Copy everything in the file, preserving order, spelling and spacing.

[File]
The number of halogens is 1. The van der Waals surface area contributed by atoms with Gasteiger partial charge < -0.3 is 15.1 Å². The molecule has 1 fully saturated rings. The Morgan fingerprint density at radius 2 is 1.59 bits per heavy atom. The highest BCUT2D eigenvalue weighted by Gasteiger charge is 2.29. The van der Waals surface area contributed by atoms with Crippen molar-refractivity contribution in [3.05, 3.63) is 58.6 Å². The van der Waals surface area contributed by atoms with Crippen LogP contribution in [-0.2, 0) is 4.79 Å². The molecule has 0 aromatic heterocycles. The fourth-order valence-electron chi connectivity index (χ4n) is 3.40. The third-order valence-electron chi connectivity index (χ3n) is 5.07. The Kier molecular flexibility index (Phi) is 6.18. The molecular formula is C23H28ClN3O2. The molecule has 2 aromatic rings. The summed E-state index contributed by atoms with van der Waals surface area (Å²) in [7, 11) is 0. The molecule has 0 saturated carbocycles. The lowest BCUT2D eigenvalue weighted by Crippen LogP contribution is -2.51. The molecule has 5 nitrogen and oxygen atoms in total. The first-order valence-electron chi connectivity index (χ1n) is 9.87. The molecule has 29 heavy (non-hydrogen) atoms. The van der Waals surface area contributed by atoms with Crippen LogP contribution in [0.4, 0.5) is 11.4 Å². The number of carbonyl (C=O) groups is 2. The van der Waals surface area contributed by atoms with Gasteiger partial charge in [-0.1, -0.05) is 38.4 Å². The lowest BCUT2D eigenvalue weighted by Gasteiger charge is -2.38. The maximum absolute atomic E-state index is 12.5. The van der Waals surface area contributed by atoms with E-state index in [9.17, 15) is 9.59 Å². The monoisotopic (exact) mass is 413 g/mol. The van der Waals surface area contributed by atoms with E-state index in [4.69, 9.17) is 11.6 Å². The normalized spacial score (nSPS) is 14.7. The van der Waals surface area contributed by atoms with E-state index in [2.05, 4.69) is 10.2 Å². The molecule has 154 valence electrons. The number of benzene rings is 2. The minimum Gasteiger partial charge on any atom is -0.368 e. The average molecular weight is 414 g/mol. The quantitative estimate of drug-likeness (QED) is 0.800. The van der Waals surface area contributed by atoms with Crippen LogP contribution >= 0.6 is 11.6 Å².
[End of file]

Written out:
The number of halogens is 1. The van der Waals surface area contributed by atoms with Gasteiger partial charge < -0.3 is 15.1 Å². The molecule has 1 fully saturated rings. The Morgan fingerprint density at radius 2 is 1.59 bits per heavy atom. The highest BCUT2D eigenvalue weighted by Gasteiger charge is 2.29. The van der Waals surface area contributed by atoms with Crippen molar-refractivity contribution in [3.05, 3.63) is 58.6 Å². The van der Waals surface area contributed by atoms with Crippen LogP contribution in [-0.2, 0) is 4.79 Å². The molecule has 0 aromatic heterocycles. The fourth-order valence-electron chi connectivity index (χ4n) is 3.40. The third-order valence-electron chi connectivity index (χ3n) is 5.07. The Kier molecular flexibility index (Phi) is 6.18. The molecular formula is C23H28ClN3O2. The molecule has 2 aromatic rings. The summed E-state index contributed by atoms with van der Waals surface area (Å²) in [7, 11) is 0. The molecule has 0 saturated carbocycles. The lowest BCUT2D eigenvalue weighted by Crippen LogP contribution is -2.51. The molecule has 5 nitrogen and oxygen atoms in total. The first-order valence-electron chi connectivity index (χ1n) is 9.87. The molecule has 29 heavy (non-hydrogen) atoms. The van der Waals surface area contributed by atoms with Crippen LogP contribution in [0.4, 0.5) is 11.4 Å². The number of carbonyl (C=O) groups is 2. The van der Waals surface area contributed by atoms with Gasteiger partial charge in [-0.1, -0.05) is 38.4 Å². The lowest BCUT2D eigenvalue weighted by Gasteiger charge is -2.38. The maximum absolute atomic E-state index is 12.5. The van der Waals surface area contributed by atoms with E-state index in [9.17, 15) is 9.59 Å². The monoisotopic (exact) mass is 413 g/mol. The van der Waals surface area contributed by atoms with E-state index in [4.69, 9.17) is 11.6 Å². The normalized spacial score (nSPS) is 14.7. The van der Waals surface area contributed by atoms with E-state index in [2.05, 4.69) is 10.2 Å². The molecule has 154 valence electrons. The number of benzene rings is 2. The minimum Gasteiger partial charge on any atom is -0.368 e. The average molecular weight is 414 g/mol. The quantitative estimate of drug-likeness (QED) is 0.800. The van der Waals surface area contributed by atoms with Crippen LogP contribution >= 0.6 is 11.6 Å².